UPDATE: “Show Dogs” Studio Vows to Edit Out Controversial Scenes Amid Outcry by Jessica Acree
You expressed your concern, they heard you loud and clear.
After less than a week in theaters, Global Road Entertainment has decided to cut two controversial scenes from the children's movie “Show Dogs.” The studio's immediate actions are in direct response to outcry from viewers and advocacy groups alike who raised big concerns about the scenes inadvertently promoting disturbing grooming behaviors associated with sexual abuse.
According to a statement, "The company takes these matters very seriously and remains committed to providing quality entertainment for the intended audiences based on the film's rating. We apologize to anybody who feels the original version of Show Dogs sent an inappropriate message. "
A seemingly innocent, over sighted attempt to make the audience laugh, gone horribly wrong. "Children’s movies must be held to a higher standard, and must teach children bodily autonomy, the ability to say ‘no’ and safety, not confusing messages endorsing unwanted genital touching,” said Dawn Hawkins, Executive Director of the National Center on Sexual Exploitation.
The studio is making the changes now and promises to get the revised version to theaters across the country starting this weekend.
In full disclosure I have not watched this movie myself, but as a parent the controversy beginning to swirl about the film "Show Dogs" has caught my attention. I want to make sure you are aware of the concerns so if you choose to take your family, you're not caught off guard by the disturbing theme that appears to be woven into the otherwise kid-friendly plot. Mom blogs across the country are advising extreme caution and here's why...
"Show Dogs" is about a talking police dog named Max who works with a human partner, Frank, to go undercover at a dog show to rescue a baby panda, kidnapped by bad guys. Sounds innocent enough. Well, not entirely. We're all at least vaguely familiar with the famed Westminster Dog Show or others of that caliber, right? The judges score on many factors including the dog's physical characteristics. The trained pups are paraded around, poked, prodded and posed. I'm sure it's not their favorite interaction with people.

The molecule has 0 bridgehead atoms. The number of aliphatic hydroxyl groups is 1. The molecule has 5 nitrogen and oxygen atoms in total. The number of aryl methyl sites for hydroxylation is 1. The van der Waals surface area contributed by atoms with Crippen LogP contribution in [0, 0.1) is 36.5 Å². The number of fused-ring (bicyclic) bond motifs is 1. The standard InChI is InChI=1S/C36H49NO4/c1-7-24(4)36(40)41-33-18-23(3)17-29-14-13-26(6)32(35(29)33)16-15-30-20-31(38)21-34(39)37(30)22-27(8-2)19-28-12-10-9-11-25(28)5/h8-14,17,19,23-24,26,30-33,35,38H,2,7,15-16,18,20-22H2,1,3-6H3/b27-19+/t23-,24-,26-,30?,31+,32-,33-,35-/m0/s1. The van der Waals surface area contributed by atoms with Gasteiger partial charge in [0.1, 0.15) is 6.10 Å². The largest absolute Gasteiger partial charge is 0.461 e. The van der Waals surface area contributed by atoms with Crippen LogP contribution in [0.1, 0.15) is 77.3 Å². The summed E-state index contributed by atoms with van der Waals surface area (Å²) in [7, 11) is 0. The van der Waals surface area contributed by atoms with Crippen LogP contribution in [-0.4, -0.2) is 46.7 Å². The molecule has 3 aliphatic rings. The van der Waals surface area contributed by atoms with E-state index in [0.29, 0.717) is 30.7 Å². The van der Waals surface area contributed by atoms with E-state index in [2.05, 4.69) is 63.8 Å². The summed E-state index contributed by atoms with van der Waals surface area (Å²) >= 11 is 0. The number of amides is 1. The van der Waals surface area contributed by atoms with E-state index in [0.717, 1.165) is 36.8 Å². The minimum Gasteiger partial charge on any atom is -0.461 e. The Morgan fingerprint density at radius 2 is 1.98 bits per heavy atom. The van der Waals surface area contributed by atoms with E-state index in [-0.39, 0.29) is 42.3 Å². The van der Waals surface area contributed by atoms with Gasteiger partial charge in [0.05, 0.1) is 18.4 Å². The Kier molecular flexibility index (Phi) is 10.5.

Here's where the movie, in mimicking that interaction, appears to take it too far. Terina Maldonado, a mother of three and writer for Macaroni Kid, took her children to see the film and left feeling compelled to bring attention to the dark theme. She wrote about her red-flag observations and her review has since gone viral. Apparently, the dog show training is not just a passing line of dialogue. It becomes a lengthy topic of conversation and a focus for Max's character.
Maldonado explains it in this way: "Since the inspection of the private parts will happen in the finals, Frank touches Max’s private parts to get him use to it. Of course, Max doesn’t like it and snaps at Frank for him to stop. Max is then told by the former champion, who has been through the process before, that he needs to go to his “zen place” while it happens so he can get through it. More attempts are made by Frank to touch Max’s private parts, but Max is still having trouble letting it happen and keeps snapping at him."
The movie is rated PG, but I need an adult! I'm uncomfortable just reading that. Is it even necessary? And as Maldonado reveals, the conflict goes on: "The day of the finals come and if Max doesn’t let his private parts be touched, he may lose the competition and any hope of finding the kidnapped panda ... The judge’s hands slowly reach behind Max and he goes to his “zen place.” He’s flying through the sky, dancing with his partner, there are fireworks and flowers – everything is great – all while someone is touching his private parts."
Wow. Do we really want kids to walk away thinking it's OK as long as they go to their happy place, even if they don't welcome the touch? That it's fine, since it's a trusted adult and there's an agreement that it's for the greater good? You know, the baby panda in need of a rescue... Yikes!
It's not OK, ever. Period.
If anything, this is a tough conversation we all need to have with our kids, so the movie may inspire some much-needed dialogue, but at what cost? Canine character or not, this movie doesn't do its young audience any favors by dwelling on such an awkward interaction without an escape route for Max to stand his ground and succeed without giving in.
My vote is, no thank you. What is your gut reaction?